I have a theory. Let me explain. Judy, a main character who works for Helena at the bookshop, appears to have a rather ambiguous sexuality at first. When dating is mentioned, early on, Judy talks about someone she had been interested in but that it wouldn’t have worked out because of her father. In my recollection (because this was early on and I wasn’t taking notes yet) Judy never uses pronouns for this person, and in fact, if I’m remembering correctly, no move is made for Judy in a romantic direction until book 6, The Book of Havoc, when she begins using a dating app. Helena has dated several men and becomes embroiled in a (at first) forbidden relationship and Viv, the other main female character dates many men before becoming involved in a monogamous relationship with a magus. But not Judy, not for quite awhile. And these books take place in the span of three years. So I began to wonder if there was some shipping going on in the fan community with Judy, are at least some speculation. I can’t think of any other reason that the author would make such a firm stance on her being heterosexual, not to mention that when Judy finally lands in a committed relationship, it’s with a very MANLY man. I have not proof of this theory, and I haven’t gone looking to see if there even is a fan community, but it does make me wonder.
The only relationships in these books that step anything outside of conventional involve two female characters who are in committed relationships with two men each. The first I’ll mention is a woman from Romania named Elisabeta, who we meet in book 4, The Book of Lies. She is married to one man, that she deeply loves, and is involved in a long-term, long distance relationship with another man that she deeply loves. This one she only sees every three years at the “custodian” conference. It’s a known thing, her husband is aware, and it makes Helena distinctly uncomfortable. And then Elisabeta is killed when invaders attack the hotel where the conference is taking place.
The other unusual relationship is between Lucia, the “enforcer” for the Portland magical community and two men who work for/with her. It appears to be a poly relationship, which also makes Helena distinctly uncomfortable:
Lucia gave me her familiar smile. “I don’t intend to sleep,” she said. “Maxwell and Henry are waiting for me.”
I (Helena) gulped. “Um…Maxwell and Henry? I, uh, always thought it was or.”
Lucia patted my cheek, which was flaming hot again. “Don’t get conventional all of a sudden, you’ll rupture something,” she said, and sailed out the door.
Don’t get too excited though, if you plan to use this as a defense because in book 6, The Book of Betrayal, we have this scene:
Judy burst through the door at quarter after ten, startling the enforcers into drawing their guns on her. She ignored them. “Did you hear about Martin Maxwell?”
(Helena) “No. Is he all right?”
“He’s dead. Turns out he was a traitor. He fought back when they came for him and Lucia killed him herself.”
Okay, so that’s all bad enough, right? No one is queer, or trans, or sexually unconventional and if they are, they end up dead. I mean, that feels pretty clear cut to me. And yes, I could have stopped reading but honestly, I was so invested and so hoping that it would change that I couldn’t stop. I really wish I had though, because in the final book, number 9, The Book of Destiny, which was released in September of this year, the author clearly has feelings about the pandemic and they are not good. In the story, the invaders are attacking magical sites and leaving scores of townspeople dead due to what look like a mysterious illness or bioterrorism. The CDC and other groups are investigating and regular humans grow fearful. We are given these two musing by Helena regarding masks:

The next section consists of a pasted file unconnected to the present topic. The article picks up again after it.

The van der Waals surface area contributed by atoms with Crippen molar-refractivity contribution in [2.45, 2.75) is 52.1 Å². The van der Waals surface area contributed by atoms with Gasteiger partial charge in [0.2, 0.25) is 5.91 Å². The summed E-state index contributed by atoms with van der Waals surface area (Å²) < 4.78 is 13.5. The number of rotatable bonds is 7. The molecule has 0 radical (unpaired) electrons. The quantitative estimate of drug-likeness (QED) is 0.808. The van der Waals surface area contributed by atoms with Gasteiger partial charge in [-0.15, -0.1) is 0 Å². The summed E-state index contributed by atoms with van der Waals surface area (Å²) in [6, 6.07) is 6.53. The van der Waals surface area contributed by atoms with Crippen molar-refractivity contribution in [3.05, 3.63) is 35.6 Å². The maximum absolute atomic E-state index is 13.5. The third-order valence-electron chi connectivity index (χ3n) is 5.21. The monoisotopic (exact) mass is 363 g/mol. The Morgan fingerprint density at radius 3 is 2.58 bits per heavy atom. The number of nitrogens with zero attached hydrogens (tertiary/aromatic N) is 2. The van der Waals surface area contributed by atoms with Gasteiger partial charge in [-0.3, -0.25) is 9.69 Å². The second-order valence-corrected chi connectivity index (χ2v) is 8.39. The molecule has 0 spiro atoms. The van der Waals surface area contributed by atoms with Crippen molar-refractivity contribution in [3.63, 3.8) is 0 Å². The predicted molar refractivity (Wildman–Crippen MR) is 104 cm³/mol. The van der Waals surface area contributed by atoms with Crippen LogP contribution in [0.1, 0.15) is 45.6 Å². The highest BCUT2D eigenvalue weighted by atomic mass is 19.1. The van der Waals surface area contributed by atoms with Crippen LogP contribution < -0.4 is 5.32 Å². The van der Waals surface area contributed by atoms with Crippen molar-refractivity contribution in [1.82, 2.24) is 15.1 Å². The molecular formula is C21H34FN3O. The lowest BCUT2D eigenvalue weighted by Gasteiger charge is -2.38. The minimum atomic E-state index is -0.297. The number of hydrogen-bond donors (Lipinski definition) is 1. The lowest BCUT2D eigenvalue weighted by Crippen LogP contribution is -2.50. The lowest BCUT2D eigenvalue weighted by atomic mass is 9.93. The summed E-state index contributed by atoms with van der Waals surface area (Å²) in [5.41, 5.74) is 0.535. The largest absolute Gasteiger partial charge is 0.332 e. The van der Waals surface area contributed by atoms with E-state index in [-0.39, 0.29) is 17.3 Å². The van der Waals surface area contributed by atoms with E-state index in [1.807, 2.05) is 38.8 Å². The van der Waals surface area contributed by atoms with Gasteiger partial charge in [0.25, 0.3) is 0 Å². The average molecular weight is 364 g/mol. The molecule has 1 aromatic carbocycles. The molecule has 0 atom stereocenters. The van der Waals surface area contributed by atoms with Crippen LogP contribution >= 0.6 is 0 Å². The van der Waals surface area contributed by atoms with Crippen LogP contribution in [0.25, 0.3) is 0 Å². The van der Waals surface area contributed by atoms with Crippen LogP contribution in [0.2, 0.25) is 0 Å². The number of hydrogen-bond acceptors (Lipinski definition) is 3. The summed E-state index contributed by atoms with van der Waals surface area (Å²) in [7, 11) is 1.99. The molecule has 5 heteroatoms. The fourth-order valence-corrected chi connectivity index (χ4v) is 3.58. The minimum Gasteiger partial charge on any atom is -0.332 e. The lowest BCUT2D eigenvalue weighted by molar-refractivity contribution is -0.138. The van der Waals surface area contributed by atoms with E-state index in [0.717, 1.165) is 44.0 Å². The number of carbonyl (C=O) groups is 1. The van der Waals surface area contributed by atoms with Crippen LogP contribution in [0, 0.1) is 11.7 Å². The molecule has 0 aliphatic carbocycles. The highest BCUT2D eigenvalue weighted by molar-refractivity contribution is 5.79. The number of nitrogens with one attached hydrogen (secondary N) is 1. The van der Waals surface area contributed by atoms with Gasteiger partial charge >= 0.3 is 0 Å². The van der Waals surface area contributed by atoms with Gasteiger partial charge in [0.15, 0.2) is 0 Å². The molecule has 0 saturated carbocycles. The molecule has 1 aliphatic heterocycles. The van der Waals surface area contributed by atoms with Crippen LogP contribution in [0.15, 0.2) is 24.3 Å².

I (Helena) watched her leave, then looked out the plate glass window at the warmly-lit street and the people passing by. Some of them wore paper face masks. Nobody seemed at all surprised by this. I realized I hadn’t heard what the CDC had reported at noon. I couldn’t imagine anyone believing those flimsy masks could protect anyone from a biological weapon.
All of them were suited for surgery, though none of them wore masks. Since I (Helena) didn’t really know what the point of a surgical mask was, I couldn’t tell if this was normal or not.
Regarding the number of people who had died so far, there was this comment by Judy:
The death toll was estimated at upwards of ten thousand. “That’s wrong,” Judy said. “They always guess too high.”
I mean, come on. Really? Is this the time anti-mask and “COVID is a hoax” propaganda?
So that’s The Last Oracle series by Melissa McShane and it’s really disappointing that such a cool concept is eroded and derailed by anti-mask propaganda and an almost complete erasure of LGBTQIA people. Representation matters. People want to be able to see themselves in books. They just do. And to completely ignore the queer community of Portland is purposeful. You can’t write 9 books set mainly in one city and just forget to include queer people. It’s not possible, unless you just really truly live a life where you never interact with anyone queer and so don’t believe they’re that visible and vital. It’s a gross misrepresentation of the makeup of the community. Interestingly, I couldn’t really find any complaints about these books, other than the anti-mask propaganda. So perhaps she has a better grasp on her audience than I do and she knows that they won’t notice, or care, about the missing component. But I noticed it. It’s glaringly obvious and it’s deeply disappointing.